Skip to main Content

UK plans to lead a clean energy revolution

16 December 2010
UK plans to lead a clean energy revolution

Government publishes plans to overhaul UK energy market to create a “level playing field” for vital clean energy investment

LONDON, December 16, 2010: The UK government has today published proposals on a series of “once in a generation” energy market reforms to safeguard and diversify the nation’s energy supply for the future and trigger a wave of new investment to:

  • Replace UK’s existing aging coal and nuclear power plants
  • Build more renewable projects such as wind and solar
  • Increase CCS plans to allow UK to continue to use coal and gas
  • Allow UK to meet its 2050 emissions targets

UK Energy Secretary Chris Huhne announced four new reforms that would create “a level playing field for low carbon technologies in the UK’s electricity market”:

  • A Carbon Floor Price will increase investment in low carbon generation by providing a clearer long term price for carbon in the power sector.
  • Through a proposed ‘contract for difference’ Feed In Tariff, the Government will agree clear, long term contracts, resulting in a top up payment to low carbon generators if wholesale prices are low but clawing back money for consumers if prices become higher than the cost of low carbon generation.
  • A Capacity Mechanism will ensure there remains an adequate safety cushion of capacity as the amount of intermittent and inflexible low carbon generation increases.
  • An Emissions Performance Standard will reinforce the existing requirement that no new coal is built without carbon capture and storage.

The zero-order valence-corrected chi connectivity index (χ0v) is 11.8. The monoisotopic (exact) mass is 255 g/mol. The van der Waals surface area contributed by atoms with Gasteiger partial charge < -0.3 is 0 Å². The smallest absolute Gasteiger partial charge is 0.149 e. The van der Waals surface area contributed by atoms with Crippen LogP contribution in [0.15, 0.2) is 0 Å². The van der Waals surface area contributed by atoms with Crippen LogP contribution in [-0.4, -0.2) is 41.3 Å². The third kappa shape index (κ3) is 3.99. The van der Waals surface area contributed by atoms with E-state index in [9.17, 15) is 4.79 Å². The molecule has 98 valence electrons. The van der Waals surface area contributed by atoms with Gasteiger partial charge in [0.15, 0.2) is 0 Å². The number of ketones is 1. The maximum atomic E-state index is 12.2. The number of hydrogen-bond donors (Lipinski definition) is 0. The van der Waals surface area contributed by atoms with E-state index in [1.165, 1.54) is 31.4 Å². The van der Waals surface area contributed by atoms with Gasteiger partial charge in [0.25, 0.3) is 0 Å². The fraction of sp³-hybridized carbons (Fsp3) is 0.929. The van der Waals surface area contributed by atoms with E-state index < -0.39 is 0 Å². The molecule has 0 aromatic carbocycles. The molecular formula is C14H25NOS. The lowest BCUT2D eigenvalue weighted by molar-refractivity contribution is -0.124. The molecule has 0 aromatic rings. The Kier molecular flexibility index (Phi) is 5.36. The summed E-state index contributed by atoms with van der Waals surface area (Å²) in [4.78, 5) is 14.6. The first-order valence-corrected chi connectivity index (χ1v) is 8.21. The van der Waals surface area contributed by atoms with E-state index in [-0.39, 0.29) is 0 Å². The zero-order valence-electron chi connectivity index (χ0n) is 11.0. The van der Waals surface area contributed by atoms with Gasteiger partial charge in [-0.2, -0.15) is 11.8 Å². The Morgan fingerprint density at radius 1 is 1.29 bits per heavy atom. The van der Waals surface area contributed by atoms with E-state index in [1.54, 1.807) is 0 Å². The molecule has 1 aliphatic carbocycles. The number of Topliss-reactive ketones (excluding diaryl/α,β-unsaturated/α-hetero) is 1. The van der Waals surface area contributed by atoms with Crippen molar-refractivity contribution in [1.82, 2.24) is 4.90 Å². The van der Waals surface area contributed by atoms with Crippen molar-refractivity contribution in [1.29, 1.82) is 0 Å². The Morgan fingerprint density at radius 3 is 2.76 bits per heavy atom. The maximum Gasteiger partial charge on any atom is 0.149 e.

The Department for Energy and Climate Change says the four proposed reforms build on the recommendations of the Committee on Climate Change, they make good on specific commitments in the coalition’s programme for government, including that there will be no subsidy for new nuclear, and they live up to the Prime Minister’s promise that this would be the greenest government ever.

Rules for existing energy investment such as the Renewables Obligation (RO) would be protected but Mr Huhne said: “Without investment in renewables, new nuclear and carbon capture and storage, emissions will remain too high, we will become dependent on energy imports, and increasingly vulnerable to fossil fuel price volatility. Low carbon technologies must be given the chance to become the dominant component in our electricity mix. In the new, reformed UK electricity market, the economics of low carbon will stack up like nowhere else in the world.  By 2030, three quarters of our electricity could be low carbon.”

He said the UK had a “Herculean task” ahead to replace a quarter of all UK’s ageing coal and nuclear electricity generation plants and to cope with an anticipated doubling of electricity demand to 2050 as consumers increasingly use electricity for vehicles and heating their homes. According to Ernst & Young LLP, the cost of replacing existing plants and building renewable projects will be around 200 billion pounds ($316 billion). The UK government estimates that £110 billion alone will be needed in the next 10 years with each new nuclear power plant costing up to £6 billion.